More than three decades ago, David Rumsey began building a map collection. By the mid-90s he had thousands and thousands of maps to call his own — and his alone. He wanted to share them with the public.
He could have donated them to the Library of Congress, but Rumsey had even bigger ideas: the Internet. “With (some) institutions, the access you can get is not nearly as much as the Internet might provide,” Rumsey told Wired more than a decade ago. “I realized I could reach a much larger audience with the Internet.”
Bit by bit, Rumsey digitized his collection — up to 38,000 maps and other items — along the way developing software that made it easier for people to explore the maps and 3D objects such as globes online. Today, the Digital Public Library of America announced that Rumsey’s collection would now be available through the DPLA portal, placing the maps into the deeper and broader context of the DPLA’s other holdings.
“I am very excited to have my digital library of historical maps added to the DPLA,” Rumsey was quoted as saying in a DPLA press release. “Maps tell stories that complement texts, images, and other resources found in the growing DPLA library.”
I continue to learn about more digital archives/digital history projects. The latest is The Newark Archives Project.
Here is what it’s all about:
The Newark (N.J.) Archives Project is your comprehensive online source of information about primary materials for all periods and all aspects of Newark history, from Colonial times to the 21st Century. Co-sponsored by the Newark History Society and Rutgers University-Newark, the Project cooperates closely with the staffs of the many libraries and archives it surveys. We are creating detailed descriptions of Newark-related material, both catalogued and un-catalogued, located in repositories in Newark, in New Jersey and New York, and ultimately throughout the United States. We survey papers of individuals and families; records of government agencies, organizations, and businesses; photographs and film; audio collections; and more.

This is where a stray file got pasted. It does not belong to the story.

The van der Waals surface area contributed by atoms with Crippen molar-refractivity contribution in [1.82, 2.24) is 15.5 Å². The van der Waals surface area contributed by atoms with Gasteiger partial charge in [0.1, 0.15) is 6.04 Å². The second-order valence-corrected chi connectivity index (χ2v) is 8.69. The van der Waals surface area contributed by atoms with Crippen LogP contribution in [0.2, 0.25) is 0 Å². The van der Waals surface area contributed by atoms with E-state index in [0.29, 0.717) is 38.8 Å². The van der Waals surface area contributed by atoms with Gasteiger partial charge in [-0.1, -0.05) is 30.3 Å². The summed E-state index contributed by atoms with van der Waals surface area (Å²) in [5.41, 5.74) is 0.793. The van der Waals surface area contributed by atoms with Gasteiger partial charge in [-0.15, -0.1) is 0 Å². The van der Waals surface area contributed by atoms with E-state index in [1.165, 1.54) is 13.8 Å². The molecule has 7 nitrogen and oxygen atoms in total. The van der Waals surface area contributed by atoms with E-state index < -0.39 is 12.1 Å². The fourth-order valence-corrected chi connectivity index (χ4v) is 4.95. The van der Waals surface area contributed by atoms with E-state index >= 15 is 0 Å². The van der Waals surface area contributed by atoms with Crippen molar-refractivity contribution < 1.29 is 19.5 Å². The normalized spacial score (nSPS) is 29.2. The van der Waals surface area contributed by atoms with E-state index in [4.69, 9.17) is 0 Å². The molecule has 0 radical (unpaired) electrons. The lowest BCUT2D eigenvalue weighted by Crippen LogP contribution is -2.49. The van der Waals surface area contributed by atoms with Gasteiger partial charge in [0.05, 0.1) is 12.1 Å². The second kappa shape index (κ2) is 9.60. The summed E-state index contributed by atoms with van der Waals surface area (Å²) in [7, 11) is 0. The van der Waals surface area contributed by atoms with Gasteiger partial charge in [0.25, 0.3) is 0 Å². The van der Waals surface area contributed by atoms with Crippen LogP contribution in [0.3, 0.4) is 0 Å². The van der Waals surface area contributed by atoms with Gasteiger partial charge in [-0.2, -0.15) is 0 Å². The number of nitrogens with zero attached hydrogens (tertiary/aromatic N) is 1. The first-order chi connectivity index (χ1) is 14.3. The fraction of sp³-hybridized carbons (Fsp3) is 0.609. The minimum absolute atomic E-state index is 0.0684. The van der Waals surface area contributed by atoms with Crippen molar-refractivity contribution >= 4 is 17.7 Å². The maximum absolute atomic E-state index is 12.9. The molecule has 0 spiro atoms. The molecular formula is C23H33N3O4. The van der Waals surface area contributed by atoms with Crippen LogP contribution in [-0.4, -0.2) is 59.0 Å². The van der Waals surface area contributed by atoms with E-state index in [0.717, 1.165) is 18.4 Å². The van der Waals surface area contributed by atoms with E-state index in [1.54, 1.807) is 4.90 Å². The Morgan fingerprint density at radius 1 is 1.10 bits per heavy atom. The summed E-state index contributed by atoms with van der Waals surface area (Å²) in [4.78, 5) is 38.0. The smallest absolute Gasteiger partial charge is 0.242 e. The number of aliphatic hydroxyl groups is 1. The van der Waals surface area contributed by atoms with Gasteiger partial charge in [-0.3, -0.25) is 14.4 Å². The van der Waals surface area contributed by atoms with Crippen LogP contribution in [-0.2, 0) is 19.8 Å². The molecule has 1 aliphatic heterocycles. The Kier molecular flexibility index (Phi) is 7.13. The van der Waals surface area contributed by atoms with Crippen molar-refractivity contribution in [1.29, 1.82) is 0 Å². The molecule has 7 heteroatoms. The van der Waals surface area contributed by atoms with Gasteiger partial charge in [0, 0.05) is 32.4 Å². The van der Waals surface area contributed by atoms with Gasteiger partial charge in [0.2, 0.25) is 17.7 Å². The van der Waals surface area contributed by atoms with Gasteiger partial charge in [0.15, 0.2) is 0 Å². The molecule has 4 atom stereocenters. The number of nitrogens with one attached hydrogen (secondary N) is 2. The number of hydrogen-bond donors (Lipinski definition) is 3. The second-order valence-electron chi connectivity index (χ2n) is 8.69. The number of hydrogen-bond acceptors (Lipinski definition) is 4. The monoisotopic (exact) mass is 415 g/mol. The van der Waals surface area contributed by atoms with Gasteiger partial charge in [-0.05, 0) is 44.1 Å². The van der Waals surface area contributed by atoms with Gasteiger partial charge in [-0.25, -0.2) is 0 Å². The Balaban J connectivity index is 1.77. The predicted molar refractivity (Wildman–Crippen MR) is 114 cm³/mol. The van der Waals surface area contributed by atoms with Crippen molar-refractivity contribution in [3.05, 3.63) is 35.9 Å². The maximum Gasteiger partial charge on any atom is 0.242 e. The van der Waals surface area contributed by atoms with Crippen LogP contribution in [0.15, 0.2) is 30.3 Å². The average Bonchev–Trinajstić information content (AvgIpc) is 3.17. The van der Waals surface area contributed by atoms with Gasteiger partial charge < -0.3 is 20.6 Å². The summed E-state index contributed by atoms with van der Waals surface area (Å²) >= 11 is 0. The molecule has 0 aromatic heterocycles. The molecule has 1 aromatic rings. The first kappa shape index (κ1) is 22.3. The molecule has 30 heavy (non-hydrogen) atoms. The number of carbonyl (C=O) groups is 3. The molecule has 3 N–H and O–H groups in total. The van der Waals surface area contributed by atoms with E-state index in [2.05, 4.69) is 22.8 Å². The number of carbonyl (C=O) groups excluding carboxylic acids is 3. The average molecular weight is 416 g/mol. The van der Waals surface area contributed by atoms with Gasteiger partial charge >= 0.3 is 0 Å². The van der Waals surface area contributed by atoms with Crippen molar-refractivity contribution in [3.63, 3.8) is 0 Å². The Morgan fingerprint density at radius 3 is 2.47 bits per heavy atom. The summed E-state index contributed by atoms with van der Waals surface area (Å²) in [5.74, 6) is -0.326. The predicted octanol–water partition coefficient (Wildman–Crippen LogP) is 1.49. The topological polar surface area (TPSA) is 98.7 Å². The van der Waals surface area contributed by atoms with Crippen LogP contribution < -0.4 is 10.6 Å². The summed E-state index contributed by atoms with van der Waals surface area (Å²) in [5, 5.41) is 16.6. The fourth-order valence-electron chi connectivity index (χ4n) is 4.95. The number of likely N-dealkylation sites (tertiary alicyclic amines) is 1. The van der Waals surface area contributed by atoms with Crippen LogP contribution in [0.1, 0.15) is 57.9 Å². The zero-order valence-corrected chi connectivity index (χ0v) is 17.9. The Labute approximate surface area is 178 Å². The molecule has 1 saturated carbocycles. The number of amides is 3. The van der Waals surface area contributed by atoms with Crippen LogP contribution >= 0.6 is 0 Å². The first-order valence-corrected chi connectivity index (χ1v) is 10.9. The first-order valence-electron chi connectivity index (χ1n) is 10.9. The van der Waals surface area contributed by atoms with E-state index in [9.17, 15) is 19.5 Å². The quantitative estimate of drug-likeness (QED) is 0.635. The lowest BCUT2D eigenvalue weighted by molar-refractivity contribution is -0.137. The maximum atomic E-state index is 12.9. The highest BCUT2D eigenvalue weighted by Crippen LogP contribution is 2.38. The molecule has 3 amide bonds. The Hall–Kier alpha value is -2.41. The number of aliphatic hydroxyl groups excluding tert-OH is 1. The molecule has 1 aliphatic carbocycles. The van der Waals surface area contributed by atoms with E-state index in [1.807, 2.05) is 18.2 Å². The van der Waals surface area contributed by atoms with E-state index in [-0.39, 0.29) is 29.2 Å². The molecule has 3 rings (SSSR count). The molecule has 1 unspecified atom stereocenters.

Our database of collection descriptions is constantly growing. You can search our detailed descriptions of hundreds of archival collections by keyword, by name, by subject, and by time-period. click here
To see a list of libraries and archives surveyed to date click here.